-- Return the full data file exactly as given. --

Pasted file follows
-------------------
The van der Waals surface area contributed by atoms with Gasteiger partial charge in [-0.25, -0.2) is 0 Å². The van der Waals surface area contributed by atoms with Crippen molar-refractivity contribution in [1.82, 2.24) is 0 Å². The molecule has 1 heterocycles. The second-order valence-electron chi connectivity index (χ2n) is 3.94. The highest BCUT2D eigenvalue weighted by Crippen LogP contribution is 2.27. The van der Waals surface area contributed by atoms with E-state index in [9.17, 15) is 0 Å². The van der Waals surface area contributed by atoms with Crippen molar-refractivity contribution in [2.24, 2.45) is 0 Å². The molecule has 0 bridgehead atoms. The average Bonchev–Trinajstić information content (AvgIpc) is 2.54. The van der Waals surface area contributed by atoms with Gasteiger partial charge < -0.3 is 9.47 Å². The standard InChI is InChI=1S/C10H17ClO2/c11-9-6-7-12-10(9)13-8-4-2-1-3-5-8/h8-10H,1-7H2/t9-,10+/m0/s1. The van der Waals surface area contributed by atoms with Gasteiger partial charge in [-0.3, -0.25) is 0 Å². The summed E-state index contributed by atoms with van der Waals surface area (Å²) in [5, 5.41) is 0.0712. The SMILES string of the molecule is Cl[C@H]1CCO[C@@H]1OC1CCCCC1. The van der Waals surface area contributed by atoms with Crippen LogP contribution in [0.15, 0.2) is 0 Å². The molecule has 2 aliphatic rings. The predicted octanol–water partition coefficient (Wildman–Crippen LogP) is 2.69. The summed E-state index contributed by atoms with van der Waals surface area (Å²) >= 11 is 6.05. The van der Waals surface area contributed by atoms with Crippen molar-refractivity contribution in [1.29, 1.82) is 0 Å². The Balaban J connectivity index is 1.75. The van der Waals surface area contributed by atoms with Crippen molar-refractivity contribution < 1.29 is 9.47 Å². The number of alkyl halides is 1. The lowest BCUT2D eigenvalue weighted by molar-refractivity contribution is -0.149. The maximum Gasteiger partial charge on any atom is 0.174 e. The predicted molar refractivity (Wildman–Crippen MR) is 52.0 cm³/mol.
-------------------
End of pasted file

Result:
The van der Waals surface area contributed by atoms with Gasteiger partial charge in [-0.25, -0.2) is 0 Å². The van der Waals surface area contributed by atoms with Crippen molar-refractivity contribution in [1.82, 2.24) is 0 Å². The molecule has 1 heterocycles. The second-order valence-electron chi connectivity index (χ2n) is 3.94. The highest BCUT2D eigenvalue weighted by Crippen LogP contribution is 2.27. The van der Waals surface area contributed by atoms with E-state index in [9.17, 15) is 0 Å². The van der Waals surface area contributed by atoms with Crippen molar-refractivity contribution in [2.24, 2.45) is 0 Å². The molecule has 0 bridgehead atoms. The average Bonchev–Trinajstić information content (AvgIpc) is 2.54. The van der Waals surface area contributed by atoms with Gasteiger partial charge < -0.3 is 9.47 Å². The standard InChI is InChI=1S/C10H17ClO2/c11-9-6-7-12-10(9)13-8-4-2-1-3-5-8/h8-10H,1-7H2/t9-,10+/m0/s1. The van der Waals surface area contributed by atoms with Gasteiger partial charge in [-0.3, -0.25) is 0 Å². The summed E-state index contributed by atoms with van der Waals surface area (Å²) in [5, 5.41) is 0.0712. The SMILES string of the molecule is Cl[C@H]1CCO[C@@H]1OC1CCCCC1. The van der Waals surface area contributed by atoms with Crippen LogP contribution in [0.15, 0.2) is 0 Å². The molecule has 2 aliphatic rings. The predicted octanol–water partition coefficient (Wildman–Crippen LogP) is 2.69. The summed E-state index contributed by atoms with van der Waals surface area (Å²) >= 11 is 6.05. The van der Waals surface area contributed by atoms with Crippen molar-refractivity contribution in [1.29, 1.82) is 0 Å². The Balaban J connectivity index is 1.75. The van der Waals surface area contributed by atoms with Crippen molar-refractivity contribution < 1.29 is 9.47 Å². The number of alkyl halides is 1. The lowest BCUT2D eigenvalue weighted by molar-refractivity contribution is -0.149. The maximum Gasteiger partial charge on any atom is 0.174 e. The predicted molar refractivity (Wildman–Crippen MR) is 52.0 cm³/mol.